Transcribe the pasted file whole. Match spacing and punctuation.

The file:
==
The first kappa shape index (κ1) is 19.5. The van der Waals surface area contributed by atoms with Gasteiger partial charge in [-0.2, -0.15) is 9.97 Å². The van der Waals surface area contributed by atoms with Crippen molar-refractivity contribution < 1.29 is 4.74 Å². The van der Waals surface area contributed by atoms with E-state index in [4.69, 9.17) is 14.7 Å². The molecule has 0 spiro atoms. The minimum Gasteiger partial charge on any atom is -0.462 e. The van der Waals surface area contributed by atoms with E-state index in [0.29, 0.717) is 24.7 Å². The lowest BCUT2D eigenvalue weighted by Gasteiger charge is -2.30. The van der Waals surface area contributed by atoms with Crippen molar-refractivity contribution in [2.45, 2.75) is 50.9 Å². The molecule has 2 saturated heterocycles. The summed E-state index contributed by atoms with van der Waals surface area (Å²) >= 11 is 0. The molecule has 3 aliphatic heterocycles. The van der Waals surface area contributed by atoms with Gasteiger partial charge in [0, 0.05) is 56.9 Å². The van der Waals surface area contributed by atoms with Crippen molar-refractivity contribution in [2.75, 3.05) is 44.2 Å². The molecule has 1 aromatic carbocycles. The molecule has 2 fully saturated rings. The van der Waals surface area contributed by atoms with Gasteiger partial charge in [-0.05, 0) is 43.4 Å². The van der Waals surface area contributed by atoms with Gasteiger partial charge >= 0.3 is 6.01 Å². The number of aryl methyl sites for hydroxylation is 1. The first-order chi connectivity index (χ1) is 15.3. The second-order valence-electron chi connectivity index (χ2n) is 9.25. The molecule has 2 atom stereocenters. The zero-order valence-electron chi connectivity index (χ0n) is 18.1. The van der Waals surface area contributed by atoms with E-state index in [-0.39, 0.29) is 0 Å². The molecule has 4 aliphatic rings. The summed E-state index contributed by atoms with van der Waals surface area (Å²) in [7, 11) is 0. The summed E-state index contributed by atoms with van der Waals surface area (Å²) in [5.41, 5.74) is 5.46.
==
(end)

The first kappa shape index (κ1) is 19.5. The van der Waals surface area contributed by atoms with Gasteiger partial charge in [-0.2, -0.15) is 9.97 Å². The van der Waals surface area contributed by atoms with Crippen molar-refractivity contribution < 1.29 is 4.74 Å². The van der Waals surface area contributed by atoms with E-state index in [4.69, 9.17) is 14.7 Å². The molecule has 0 spiro atoms. The minimum Gasteiger partial charge on any atom is -0.462 e. The van der Waals surface area contributed by atoms with E-state index in [0.29, 0.717) is 24.7 Å². The lowest BCUT2D eigenvalue weighted by Gasteiger charge is -2.30. The van der Waals surface area contributed by atoms with Crippen molar-refractivity contribution in [2.45, 2.75) is 50.9 Å². The molecule has 2 saturated heterocycles. The summed E-state index contributed by atoms with van der Waals surface area (Å²) >= 11 is 0. The molecule has 3 aliphatic heterocycles. The van der Waals surface area contributed by atoms with Gasteiger partial charge in [0, 0.05) is 56.9 Å². The van der Waals surface area contributed by atoms with Crippen molar-refractivity contribution in [2.75, 3.05) is 44.2 Å². The molecule has 1 aromatic carbocycles. The molecule has 2 fully saturated rings. The van der Waals surface area contributed by atoms with Gasteiger partial charge in [-0.05, 0) is 43.4 Å². The van der Waals surface area contributed by atoms with Gasteiger partial charge >= 0.3 is 6.01 Å². The number of aryl methyl sites for hydroxylation is 1. The first-order chi connectivity index (χ1) is 15.3. The second-order valence-electron chi connectivity index (χ2n) is 9.25. The molecule has 2 atom stereocenters. The zero-order valence-electron chi connectivity index (χ0n) is 18.1. The van der Waals surface area contributed by atoms with E-state index in [-0.39, 0.29) is 0 Å². The molecule has 4 aliphatic rings. The summed E-state index contributed by atoms with van der Waals surface area (Å²) in [7, 11) is 0. The summed E-state index contributed by atoms with van der Waals surface area (Å²) in [5.41, 5.74) is 5.46.